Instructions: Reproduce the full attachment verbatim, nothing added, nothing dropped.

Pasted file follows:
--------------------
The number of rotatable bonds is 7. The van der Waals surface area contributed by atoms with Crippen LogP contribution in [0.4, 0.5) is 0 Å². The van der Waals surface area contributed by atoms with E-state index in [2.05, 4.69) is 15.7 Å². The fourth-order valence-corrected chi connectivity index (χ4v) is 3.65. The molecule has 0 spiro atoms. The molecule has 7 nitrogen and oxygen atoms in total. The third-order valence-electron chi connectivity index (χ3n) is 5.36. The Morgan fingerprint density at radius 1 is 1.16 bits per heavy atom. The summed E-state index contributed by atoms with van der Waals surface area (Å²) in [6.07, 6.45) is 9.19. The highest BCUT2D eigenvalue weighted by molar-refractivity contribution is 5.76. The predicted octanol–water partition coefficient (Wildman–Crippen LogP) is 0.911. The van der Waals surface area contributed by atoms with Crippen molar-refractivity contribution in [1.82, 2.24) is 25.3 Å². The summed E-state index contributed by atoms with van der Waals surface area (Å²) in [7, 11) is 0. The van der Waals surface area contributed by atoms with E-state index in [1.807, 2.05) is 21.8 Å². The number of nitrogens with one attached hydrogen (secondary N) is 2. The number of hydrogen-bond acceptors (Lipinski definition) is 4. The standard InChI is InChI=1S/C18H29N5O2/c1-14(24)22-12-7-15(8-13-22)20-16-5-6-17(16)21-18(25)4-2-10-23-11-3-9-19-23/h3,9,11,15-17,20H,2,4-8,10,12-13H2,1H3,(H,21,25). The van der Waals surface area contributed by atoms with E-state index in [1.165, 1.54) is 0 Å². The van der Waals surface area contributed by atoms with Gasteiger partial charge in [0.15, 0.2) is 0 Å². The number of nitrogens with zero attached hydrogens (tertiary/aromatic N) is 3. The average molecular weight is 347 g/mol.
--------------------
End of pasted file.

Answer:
The number of rotatable bonds is 7. The van der Waals surface area contributed by atoms with Crippen LogP contribution in [0.4, 0.5) is 0 Å². The van der Waals surface area contributed by atoms with E-state index in [2.05, 4.69) is 15.7 Å². The fourth-order valence-corrected chi connectivity index (χ4v) is 3.65. The molecule has 0 spiro atoms. The molecule has 7 nitrogen and oxygen atoms in total. The third-order valence-electron chi connectivity index (χ3n) is 5.36. The Morgan fingerprint density at radius 1 is 1.16 bits per heavy atom. The summed E-state index contributed by atoms with van der Waals surface area (Å²) in [6.07, 6.45) is 9.19. The highest BCUT2D eigenvalue weighted by molar-refractivity contribution is 5.76. The predicted octanol–water partition coefficient (Wildman–Crippen LogP) is 0.911. The van der Waals surface area contributed by atoms with Crippen molar-refractivity contribution in [1.82, 2.24) is 25.3 Å². The summed E-state index contributed by atoms with van der Waals surface area (Å²) in [7, 11) is 0. The van der Waals surface area contributed by atoms with E-state index in [1.807, 2.05) is 21.8 Å². The number of nitrogens with one attached hydrogen (secondary N) is 2. The number of hydrogen-bond acceptors (Lipinski definition) is 4. The standard InChI is InChI=1S/C18H29N5O2/c1-14(24)22-12-7-15(8-13-22)20-16-5-6-17(16)21-18(25)4-2-10-23-11-3-9-19-23/h3,9,11,15-17,20H,2,4-8,10,12-13H2,1H3,(H,21,25). The van der Waals surface area contributed by atoms with E-state index in [1.165, 1.54) is 0 Å². The van der Waals surface area contributed by atoms with Gasteiger partial charge in [0.15, 0.2) is 0 Å². The number of nitrogens with zero attached hydrogens (tertiary/aromatic N) is 3. The average molecular weight is 347 g/mol.